Antibalas Get Portland, OR Dancing with Potent Afrobeat Grooves (SHOW REVIEW)

For just over two decades, Brooklyn-based musical collective Antibalas have been proudly waving the Afrobeat flag. What makes them such a unique act is that, instead of copying pioneers of the genre like Fela Kuti and simply taking a revivalist approach, they have expanded on it and forged a sound that is simultaneously faithful yet fresh and new. They also put on a damn good live show, and on Saturday, February 22nd, they hit Portland, Oregon’s newest venue Stage 722 for a sold out show.

Touring in support of their new album the Fu Chronicles, the 11-member band hit the stage and jumped right into “Go je je,” a slow and simmering groover that featured the trombone prominently. This served as a proper introduction, with the large band layering on sounds and steadily building momentum before the group’s lead singer AMAYO made his entrance. Launching into the politically charged “Dirty Money,” AMAYO let his commanding vocals intertwine with the band as they constructed walls of rhythm around him. This would be a theme throughout the night, with AMAYO bouncing vocals off his band mates and them returning with flourishes of trumpets, saxophone, trombone, percussive beats or guitar. The band would play a handful of songs from the Fu Chronicles while sprinkling in older tunes. Like a chef adding seasoning, AMAYO used his keyboard to insert moments of funkiness into each song. Onstage, there was a clear democracy to the band’s approach as different members took the spotlight and dished out perfectly executed solos, all of it serving the greater good of the music. It was fascinating to watch them work in influences of hip-hop, soul and psychedelia into the different songs while AMAYO served as a sort of spiritual guide for both the band and the audience.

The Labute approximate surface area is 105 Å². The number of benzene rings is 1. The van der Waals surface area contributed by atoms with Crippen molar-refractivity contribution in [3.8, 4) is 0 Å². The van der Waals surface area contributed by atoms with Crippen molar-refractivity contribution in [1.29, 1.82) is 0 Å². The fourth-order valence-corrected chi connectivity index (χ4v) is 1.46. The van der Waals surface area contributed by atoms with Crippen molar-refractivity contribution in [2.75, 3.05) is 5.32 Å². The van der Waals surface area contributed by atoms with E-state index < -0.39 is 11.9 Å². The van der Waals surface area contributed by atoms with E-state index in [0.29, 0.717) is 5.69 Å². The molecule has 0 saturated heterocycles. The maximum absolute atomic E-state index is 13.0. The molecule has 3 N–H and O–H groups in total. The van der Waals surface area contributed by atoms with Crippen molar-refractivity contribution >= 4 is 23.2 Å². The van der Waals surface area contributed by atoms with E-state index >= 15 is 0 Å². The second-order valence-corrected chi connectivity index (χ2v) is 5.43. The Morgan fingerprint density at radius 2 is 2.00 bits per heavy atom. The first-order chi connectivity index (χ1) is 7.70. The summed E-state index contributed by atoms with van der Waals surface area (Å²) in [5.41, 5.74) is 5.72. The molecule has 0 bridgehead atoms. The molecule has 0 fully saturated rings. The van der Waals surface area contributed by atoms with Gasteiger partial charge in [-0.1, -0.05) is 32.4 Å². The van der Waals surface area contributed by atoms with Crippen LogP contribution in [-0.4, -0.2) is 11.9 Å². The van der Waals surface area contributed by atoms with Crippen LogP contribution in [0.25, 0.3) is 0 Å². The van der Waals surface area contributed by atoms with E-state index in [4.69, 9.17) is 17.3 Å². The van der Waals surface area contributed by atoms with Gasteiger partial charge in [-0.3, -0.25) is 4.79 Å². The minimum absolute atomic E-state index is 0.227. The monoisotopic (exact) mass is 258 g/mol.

When watching a band like Antibalas, there is really only one response: dancing. In Portland, the crowd responded to the music by doing exactly that. The magic of Antibalas is their ability to keep the level of energy at a high and never let the groove stop. Though the band is heavily influenced by Afrobeat, they have forged their own sound over the course of more than twenty years and have earned their rightful place in the genre. Even more than two decades in, the band showed Portland that they still put on one of the best live shows around.

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